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Re: Backtracking through the source

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Dan Sugalski
November 28, 2000 11:34
Re: Backtracking through the source
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At 06:58 PM 11/28/00 +0000, Tom Hughes wrote:
>In message <>
>           Simon Cozens <> wrote:
> > I doubt it; I get the feeling that what Dan is talking about is infinite
> > look-*behind*. Nine times out of ten, you won't need to redo your parsing,
> > so having an infinite lookahead will just slow everything down.
>I didn't say that having infinite lookahead was better than allowing
>backtracking. I simply said that the two were equivalent and that any
>problem that can be solved by one can be solved by the other.

The big reason I was thinking about this is becase I'd like to be able to 
chop pieces off the front of the 'to be parsed' stream, so regexes can 
start with ^  instead of something else, but that's a minor issue, and one 
that's likely to be caught early-on in testing--I can't see us sending out 
a production release of perl with a whoops like that in the parser source.

> >     sub bar { ... }
> >     print foo bar();
> >
> > Now, having parsed this far, we know that foo is a filehandle that we're
> > printing to, so we build up our op tree to print the results of calling 
> bar()
> > to a filehandle called foo; ooh, but what do we see now:
> >
> >     sub foo { ... }
> >
> > Eek, foo was actually a subroutine, and we mean print(foo(bar())); need to
> > redo our parse tree. That's when the lookbehind comes into play.
>That's quite a nasty example for a number of reasons. Firstly you
>might have to back up and reparse a very large amount of code as the
>subroutine definition could be a very long way away from the print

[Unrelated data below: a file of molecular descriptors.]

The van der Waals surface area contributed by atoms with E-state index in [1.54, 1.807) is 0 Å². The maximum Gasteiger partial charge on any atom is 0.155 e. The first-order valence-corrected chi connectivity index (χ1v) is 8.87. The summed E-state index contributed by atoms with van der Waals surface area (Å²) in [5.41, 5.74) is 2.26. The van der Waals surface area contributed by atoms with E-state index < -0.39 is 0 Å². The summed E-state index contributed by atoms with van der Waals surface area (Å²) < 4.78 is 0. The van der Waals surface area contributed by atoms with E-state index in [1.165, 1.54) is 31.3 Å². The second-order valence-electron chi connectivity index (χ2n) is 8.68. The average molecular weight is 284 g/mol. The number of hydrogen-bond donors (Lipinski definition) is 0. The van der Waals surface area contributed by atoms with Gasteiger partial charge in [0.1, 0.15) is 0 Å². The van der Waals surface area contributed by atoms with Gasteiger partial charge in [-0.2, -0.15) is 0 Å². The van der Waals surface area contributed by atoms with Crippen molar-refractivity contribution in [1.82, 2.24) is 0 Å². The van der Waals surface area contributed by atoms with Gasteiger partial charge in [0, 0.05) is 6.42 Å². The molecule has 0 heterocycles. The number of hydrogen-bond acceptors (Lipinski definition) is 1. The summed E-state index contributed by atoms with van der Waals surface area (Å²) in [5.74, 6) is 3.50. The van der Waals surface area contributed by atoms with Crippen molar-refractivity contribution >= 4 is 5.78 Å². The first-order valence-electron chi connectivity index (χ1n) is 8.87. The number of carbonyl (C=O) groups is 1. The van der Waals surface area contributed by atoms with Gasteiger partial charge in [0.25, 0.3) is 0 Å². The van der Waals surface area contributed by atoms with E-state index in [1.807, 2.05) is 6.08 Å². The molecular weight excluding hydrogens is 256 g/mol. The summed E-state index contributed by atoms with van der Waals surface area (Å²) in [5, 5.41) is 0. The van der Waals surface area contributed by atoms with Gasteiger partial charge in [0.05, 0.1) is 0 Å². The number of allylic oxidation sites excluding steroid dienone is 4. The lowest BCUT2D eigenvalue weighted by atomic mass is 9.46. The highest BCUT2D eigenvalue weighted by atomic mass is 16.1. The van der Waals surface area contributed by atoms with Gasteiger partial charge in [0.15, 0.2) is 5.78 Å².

Luckily that particular case can probably be dealt with without reparsing 
source--we'd just have to tromp back through the syntax tree and change the 
attribute of a node somewhere. (Or leave it until runtime, I suppose)

It's also something that will be dealt with by the bytecode compiler rather 
than the parser, and it'll have a fully-enough parsed program to deal with 
things appropriately.

(I suppose it would mean that if someone did this in a BEGIN block that the 
code in the BEGIN would treat foo as a filehandle but the rest of the 
program would treat it as a sub call, which could be an issue)

>Secondly in order to know that you needed to back up you'd have to
>remember that you hadd had to guess that foo was a filehandle but
>that it might also be a subroutine and it raises a whole serious of
>questions about what other similar things you might need to remember.

Well, we do have the syntax tree, and can make whatever notes we want in 
the stash of the interpreter we're dealing with. Maybe an "intederminate" 
on the foo slot or something.


--------------------------------------"it's like this"-------------------
Dan Sugalski                          even samurai                         have teddy bears and even
                                      teddy bears get drunk

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